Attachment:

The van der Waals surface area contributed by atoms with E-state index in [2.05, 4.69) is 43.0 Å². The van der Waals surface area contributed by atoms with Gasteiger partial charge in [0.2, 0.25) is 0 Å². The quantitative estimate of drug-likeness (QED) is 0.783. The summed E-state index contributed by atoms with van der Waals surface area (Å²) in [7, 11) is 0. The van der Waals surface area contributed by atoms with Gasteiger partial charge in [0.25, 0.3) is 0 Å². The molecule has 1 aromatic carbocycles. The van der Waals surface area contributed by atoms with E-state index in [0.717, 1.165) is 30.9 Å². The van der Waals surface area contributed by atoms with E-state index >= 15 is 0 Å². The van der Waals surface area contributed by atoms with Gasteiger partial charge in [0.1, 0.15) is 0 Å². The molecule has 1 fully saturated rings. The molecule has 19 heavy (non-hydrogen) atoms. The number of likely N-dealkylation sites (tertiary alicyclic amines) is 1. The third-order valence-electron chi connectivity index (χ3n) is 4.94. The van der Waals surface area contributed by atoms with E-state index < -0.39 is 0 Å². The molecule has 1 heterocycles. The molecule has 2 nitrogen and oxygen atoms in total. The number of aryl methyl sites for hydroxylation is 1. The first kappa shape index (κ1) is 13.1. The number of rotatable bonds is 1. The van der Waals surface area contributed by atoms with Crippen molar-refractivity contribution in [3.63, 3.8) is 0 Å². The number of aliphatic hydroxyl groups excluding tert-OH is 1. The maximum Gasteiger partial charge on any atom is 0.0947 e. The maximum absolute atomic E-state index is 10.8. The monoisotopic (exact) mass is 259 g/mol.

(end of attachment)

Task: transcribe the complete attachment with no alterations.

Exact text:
The van der Waals surface area contributed by atoms with E-state index in [2.05, 4.69) is 43.0 Å². The van der Waals surface area contributed by atoms with Gasteiger partial charge in [0.2, 0.25) is 0 Å². The quantitative estimate of drug-likeness (QED) is 0.783. The summed E-state index contributed by atoms with van der Waals surface area (Å²) in [7, 11) is 0. The van der Waals surface area contributed by atoms with Gasteiger partial charge in [0.25, 0.3) is 0 Å². The molecule has 1 aromatic carbocycles. The van der Waals surface area contributed by atoms with E-state index in [0.717, 1.165) is 30.9 Å². The van der Waals surface area contributed by atoms with E-state index >= 15 is 0 Å². The van der Waals surface area contributed by atoms with Gasteiger partial charge in [0.1, 0.15) is 0 Å². The molecule has 1 fully saturated rings. The molecule has 19 heavy (non-hydrogen) atoms. The number of likely N-dealkylation sites (tertiary alicyclic amines) is 1. The third-order valence-electron chi connectivity index (χ3n) is 4.94. The van der Waals surface area contributed by atoms with E-state index < -0.39 is 0 Å². The molecule has 1 heterocycles. The molecule has 2 nitrogen and oxygen atoms in total. The number of aryl methyl sites for hydroxylation is 1. The first kappa shape index (κ1) is 13.1. The number of rotatable bonds is 1. The van der Waals surface area contributed by atoms with Crippen molar-refractivity contribution in [3.63, 3.8) is 0 Å². The number of aliphatic hydroxyl groups excluding tert-OH is 1. The maximum Gasteiger partial charge on any atom is 0.0947 e. The maximum absolute atomic E-state index is 10.8. The monoisotopic (exact) mass is 259 g/mol.